We are now an Aunt and Uncle
David’s sister called a while back.
“I have something to tell you,” she said. “I wanted you to be the first to know, so you wouldn’t hear it from someone else.”
He sat and waited. He took a deep breath and allowed exhaled thought and feeling in preparation of bad news.
“I’m pregnant,” she said, and with another breath he pulled everything he’d expelled back in, and he was happy. When he told Maria, she was happy too.
“I didn’t know how you would react,” she’d said. “I was hoping you’d be okay with it and not be sad.”
As though we could be sad because life was coming into the world! Sadness doesn’t come to us because a baby is born and we aren’t the parents. It comes for other reasons, in other ways. It comes at the park sometimes when we see the children playing together because our child isn’t playing with them. And it comes from the empty wait that has no sign of ending; with each day dimming our hopes and building our fears that the moment will come where we might find ourselves saying those words that terrify us: “Now, it is too late for us.” It doesn’t come from birth, however, nor life, nor the joy of others. We have too many other things to worry about in our lives, and see no point in poisoning the world with pettiness.
They called it “The Traveler” because Margie and Adam weren’t concerned with whether it was a boy or girl — there were more important things to think about. Was it healthy? Was it developing properly? Was it lacking any essential nutrients, and if so, what could be done about it? But they had to call it something, because we would chat constantly via WhatsApp through the family channel, and she would share sonograms, pictures of her growing belly, and complaints about having to climb three flights of stairs to their apartment. We had to refer to “it” as something other than “it”, and not assigning gender freed them from being harassed about assigning it a name as well. “It” became The Traveler, and the name was quickly broken in and became soft and comfortable to us from use. Margie talked about The Traveler often — and we would ask about it if she didn’t.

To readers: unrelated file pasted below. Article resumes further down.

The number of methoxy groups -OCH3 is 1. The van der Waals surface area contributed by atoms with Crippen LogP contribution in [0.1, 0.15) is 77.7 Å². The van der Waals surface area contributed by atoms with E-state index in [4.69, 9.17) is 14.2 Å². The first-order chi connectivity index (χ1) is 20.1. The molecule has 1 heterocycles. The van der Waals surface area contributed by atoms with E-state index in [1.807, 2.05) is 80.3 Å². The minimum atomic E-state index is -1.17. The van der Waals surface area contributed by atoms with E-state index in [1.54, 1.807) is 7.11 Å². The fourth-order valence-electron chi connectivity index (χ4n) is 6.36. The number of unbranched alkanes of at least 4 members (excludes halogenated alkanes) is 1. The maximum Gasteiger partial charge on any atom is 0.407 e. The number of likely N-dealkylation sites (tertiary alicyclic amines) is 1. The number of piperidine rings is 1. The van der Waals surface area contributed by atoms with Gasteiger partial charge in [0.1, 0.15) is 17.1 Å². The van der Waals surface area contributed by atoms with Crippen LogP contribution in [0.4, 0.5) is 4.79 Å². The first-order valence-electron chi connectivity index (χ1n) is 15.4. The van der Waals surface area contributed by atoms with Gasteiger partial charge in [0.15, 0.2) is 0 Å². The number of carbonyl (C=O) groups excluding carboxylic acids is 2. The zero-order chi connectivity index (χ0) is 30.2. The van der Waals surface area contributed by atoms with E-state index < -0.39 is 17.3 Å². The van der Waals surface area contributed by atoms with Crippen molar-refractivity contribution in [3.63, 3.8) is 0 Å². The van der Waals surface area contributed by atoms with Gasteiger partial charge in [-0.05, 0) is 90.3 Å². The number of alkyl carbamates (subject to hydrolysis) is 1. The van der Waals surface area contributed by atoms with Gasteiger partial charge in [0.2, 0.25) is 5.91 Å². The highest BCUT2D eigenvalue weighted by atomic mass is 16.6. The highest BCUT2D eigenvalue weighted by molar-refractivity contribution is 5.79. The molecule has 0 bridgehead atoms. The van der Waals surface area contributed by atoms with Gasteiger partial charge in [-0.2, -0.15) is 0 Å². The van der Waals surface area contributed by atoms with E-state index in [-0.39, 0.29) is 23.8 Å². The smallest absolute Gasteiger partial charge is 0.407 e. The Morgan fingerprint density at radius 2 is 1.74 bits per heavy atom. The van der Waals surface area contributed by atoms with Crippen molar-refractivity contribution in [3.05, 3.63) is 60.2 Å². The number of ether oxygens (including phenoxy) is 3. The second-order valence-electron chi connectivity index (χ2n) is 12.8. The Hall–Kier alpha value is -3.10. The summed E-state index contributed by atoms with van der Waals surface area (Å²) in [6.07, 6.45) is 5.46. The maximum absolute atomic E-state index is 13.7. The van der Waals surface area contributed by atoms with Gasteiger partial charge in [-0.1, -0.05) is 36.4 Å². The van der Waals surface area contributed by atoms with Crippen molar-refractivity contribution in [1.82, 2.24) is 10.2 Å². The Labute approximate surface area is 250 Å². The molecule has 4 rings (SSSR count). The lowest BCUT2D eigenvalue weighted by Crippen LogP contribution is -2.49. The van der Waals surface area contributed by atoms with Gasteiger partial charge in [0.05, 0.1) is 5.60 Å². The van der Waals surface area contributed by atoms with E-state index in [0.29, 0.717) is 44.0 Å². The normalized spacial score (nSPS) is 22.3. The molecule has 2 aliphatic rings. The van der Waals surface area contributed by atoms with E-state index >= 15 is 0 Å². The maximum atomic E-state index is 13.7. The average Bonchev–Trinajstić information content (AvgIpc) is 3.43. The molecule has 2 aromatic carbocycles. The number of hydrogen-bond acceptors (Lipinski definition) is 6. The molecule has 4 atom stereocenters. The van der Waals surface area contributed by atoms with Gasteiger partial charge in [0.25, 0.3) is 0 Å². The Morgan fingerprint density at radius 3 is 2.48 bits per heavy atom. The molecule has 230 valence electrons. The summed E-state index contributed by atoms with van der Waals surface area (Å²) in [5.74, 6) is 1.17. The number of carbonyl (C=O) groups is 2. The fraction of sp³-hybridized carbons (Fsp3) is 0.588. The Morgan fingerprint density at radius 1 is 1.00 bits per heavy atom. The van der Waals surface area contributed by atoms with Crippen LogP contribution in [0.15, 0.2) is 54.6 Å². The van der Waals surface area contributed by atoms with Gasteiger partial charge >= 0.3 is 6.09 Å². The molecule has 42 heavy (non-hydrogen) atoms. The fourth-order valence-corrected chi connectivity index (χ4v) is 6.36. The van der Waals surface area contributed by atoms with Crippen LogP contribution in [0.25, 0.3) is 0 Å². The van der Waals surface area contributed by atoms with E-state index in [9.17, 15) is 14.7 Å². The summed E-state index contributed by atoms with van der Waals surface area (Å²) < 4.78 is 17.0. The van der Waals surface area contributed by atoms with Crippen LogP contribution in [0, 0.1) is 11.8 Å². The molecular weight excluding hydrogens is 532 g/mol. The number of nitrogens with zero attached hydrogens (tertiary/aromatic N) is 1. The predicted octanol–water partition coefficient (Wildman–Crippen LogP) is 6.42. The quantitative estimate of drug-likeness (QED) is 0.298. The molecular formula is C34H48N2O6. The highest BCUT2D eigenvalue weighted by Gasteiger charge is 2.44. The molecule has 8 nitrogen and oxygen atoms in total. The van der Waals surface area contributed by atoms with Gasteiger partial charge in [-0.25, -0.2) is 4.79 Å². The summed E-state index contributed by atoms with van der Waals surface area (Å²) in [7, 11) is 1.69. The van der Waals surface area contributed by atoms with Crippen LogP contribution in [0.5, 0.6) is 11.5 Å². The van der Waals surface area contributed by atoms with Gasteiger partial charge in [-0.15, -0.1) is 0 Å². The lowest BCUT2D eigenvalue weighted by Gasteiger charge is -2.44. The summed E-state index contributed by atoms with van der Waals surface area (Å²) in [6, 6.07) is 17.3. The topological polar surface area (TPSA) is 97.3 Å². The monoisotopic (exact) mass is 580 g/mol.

The doctors told Margie that The Traveler would arrive on January 19th. Perhaps someone should have informed The Traveler, because her water broke on December 22, the day before we were set to arrive at her house for Christmas. The Traveler was born a boy and he was given the name John Hayden, a joining of the names of his grandfathers.
He was a month early, cold and weak, and he couldn’t come home until he’d put on weight and the doctors were satisfied that his gears and cogs were running smoothly. He spent a while bathing in purple light to kill off the bilirubin in his system until his liver matured enough to handle the workload on its own. The doctors and nurses were pleased with his development, and they told us that all his issues were common, and even expected. We all worried, though. Worry was natural. The name of the room where he slept, the “Neonatal Intensive Care Unit” (NICU) sufficed to fill anyone with dread. However after visiting him in the NICU and seeing the other babies sharing his space, we understood why the staff was confident, and we were shamed by our selfish worry.
He came home quickly, immediately after we’d left for New York, and we constantly receive pictures from Margie through WhatsApp. He’s fattening up nicely, and any weakness from his early arrival has been banished by his healthy appetite. We can’t wait to see him again.
His name is John Hayden, but we’ll never stop calling him The Traveler.